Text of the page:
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What Happens to Engines Running Without Sufficient Loads

Posted by Aurora Generators on

Diesel engines can suffer damage as a result of misapplication or misuse - namely internal glazing and carbon buildup. This is a common problem in generator sets caused by failure to follow application and operating guidelines - ideally diesel engines should run at least around 60-75% of their maximum rated load. Short periods of low load running are permissible providing the set is brought up to full load, or close to full load on a regular basis. Internal glazing and carbon buildup is due to prolonged periods of running at low speeds and/or low loads. Such conditions may occur when an engine is left idling in a 'standby' generator unit, ready to run up when needed, (misuse); if the engine powering the set is over powered (misapplication) for the load applied to it, causing the diesel unit to be under loaded, or as is very often the case, when sets are started and run off load as a test (misuse). Running an engine under low loads causes lower cylinder pressures and consequent poor piston ring sealing since this relies on the gas pressure to force them against the oil film on the bores to form the seal. Low cylinder pressures cause poor combustion and resultant lower combustion pressures and temperatures.

This poor combustion leads to soot formation and unburned fuel residues which clogs and gums piston rings. This causes a further drop in sealing efficiency and exacerbates the initial low pressure. Glazing occurs when hot combustion gases blow past the now poorly sealing piston rings, causing the lubricating oil on the cylinder walls to 'flash burn', creating an enamel-like glaze, which smooth’s the bore and removes the effect of the intricate pattern of honing marks machined into the bore surface. Which are there to hold oil and return it to the crankcase via the scraper ring.

Hard carbon also forms from poor combustion and this is highly abrasive and scrapes the honing marks on the bores leading to bore polishing, which then leads to increased oil consumption (blue smoking) and yet further loss of pressure, since the oil film trapped in the honing marks is intended to maintain the piston seal and pressures. Un-burnt fuel leaks past the piston rings and contaminates the lubricating oil. Poor combustion causes the injectors to become clogged with soot, causing further deterioration in combustion and black smoking.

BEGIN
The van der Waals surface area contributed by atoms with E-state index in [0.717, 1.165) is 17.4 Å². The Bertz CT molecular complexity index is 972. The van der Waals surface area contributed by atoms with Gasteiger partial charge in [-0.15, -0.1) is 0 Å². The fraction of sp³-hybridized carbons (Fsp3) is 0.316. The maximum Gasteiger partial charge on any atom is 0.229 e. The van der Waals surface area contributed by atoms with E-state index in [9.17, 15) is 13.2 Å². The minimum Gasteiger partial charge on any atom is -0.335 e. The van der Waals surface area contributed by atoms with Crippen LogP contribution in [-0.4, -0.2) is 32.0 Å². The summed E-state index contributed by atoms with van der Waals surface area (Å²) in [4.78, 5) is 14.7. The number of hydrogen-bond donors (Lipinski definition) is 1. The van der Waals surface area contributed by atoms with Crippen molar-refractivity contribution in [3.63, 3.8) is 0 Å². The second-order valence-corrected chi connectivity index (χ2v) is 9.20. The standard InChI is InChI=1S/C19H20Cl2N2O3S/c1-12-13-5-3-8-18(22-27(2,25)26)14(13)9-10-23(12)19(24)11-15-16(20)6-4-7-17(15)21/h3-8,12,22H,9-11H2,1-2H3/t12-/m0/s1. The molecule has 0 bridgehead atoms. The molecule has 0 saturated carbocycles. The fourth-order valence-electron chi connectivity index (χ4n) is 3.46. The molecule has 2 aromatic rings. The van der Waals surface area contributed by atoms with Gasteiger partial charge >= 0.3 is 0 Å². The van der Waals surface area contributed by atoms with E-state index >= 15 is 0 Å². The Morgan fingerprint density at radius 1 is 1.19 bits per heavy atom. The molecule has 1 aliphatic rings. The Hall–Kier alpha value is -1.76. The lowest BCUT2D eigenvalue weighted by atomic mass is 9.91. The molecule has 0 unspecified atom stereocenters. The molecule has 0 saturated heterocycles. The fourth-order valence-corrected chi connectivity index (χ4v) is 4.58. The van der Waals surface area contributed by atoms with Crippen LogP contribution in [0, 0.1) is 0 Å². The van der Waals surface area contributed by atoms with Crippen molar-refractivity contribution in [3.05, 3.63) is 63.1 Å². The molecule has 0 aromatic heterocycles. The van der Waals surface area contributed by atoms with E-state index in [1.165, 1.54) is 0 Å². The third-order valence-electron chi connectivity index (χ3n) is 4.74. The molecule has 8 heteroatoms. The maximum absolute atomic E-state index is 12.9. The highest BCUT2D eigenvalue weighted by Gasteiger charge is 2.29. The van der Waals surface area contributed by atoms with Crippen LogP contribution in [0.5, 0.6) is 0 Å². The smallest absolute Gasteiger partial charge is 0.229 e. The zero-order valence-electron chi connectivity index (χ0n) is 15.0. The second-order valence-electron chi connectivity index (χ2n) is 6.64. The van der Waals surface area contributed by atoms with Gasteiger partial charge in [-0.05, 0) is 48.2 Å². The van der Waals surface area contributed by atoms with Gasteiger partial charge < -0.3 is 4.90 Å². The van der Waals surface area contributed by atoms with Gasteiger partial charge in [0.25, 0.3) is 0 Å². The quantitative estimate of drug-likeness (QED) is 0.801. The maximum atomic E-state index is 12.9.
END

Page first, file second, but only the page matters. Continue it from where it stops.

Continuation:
The problem is increased further the formation of acids in the engine oil caused by condensed water and combustion by-products which would normally boil off at higher temperatures. This acidic buildup in the lubricating oil causes slow but ultimately damaging wear to bearing surfaces.

This cycle of degradation means that the engine soon becomes irreversibly damaged and may not start at all and will no longer be able to reach full power when required. Under loaded running inevitably causes not only white smoke from unburnt fuel but over time is joined by the blue smoke of burnt lubricating oil leaking past the damaged piston rings and the black smoke caused by the damaged injectors. This pollution is unacceptable to the authorities and any neighbors.

Once glazing or carbon buildup has occurred, it can only be cured by stripping down the engine and re-boring the cylinder bores, machining new honing marks and stripping, cleaning and de-coking combustion chambers, fuel injector nozzles and valves. If detected in the early stages, running an engine at maximum load to raise the internal pressures and temperatures, allows the piston rings to scrape glaze off the bores and allow carbon buildup to be burnt off. However, if glazing has progressed to the stage where the piston rings have seized into their grooves, this will not have any effect.

The situation can be prevented by carefully selecting the generator set in accordance with manufacturers printed guidelines.

For emergency only sets, which are islands, the emergency load is often only about 1/4 of the sets standby rating, this apparent oversize being necessitated to be able to meet starting loads and minimizing starting voltage drop. Hence, the available load is not usually enough for load testing and again engine damage will result if this is used as the weekly or monthly load test. This situation can be dealt with by hiring in a load bank for regular testing or, installing a permanent load bank. Both these options cost money in terms of engine wear and fuel use but are better than the alternative of under loading the engine.


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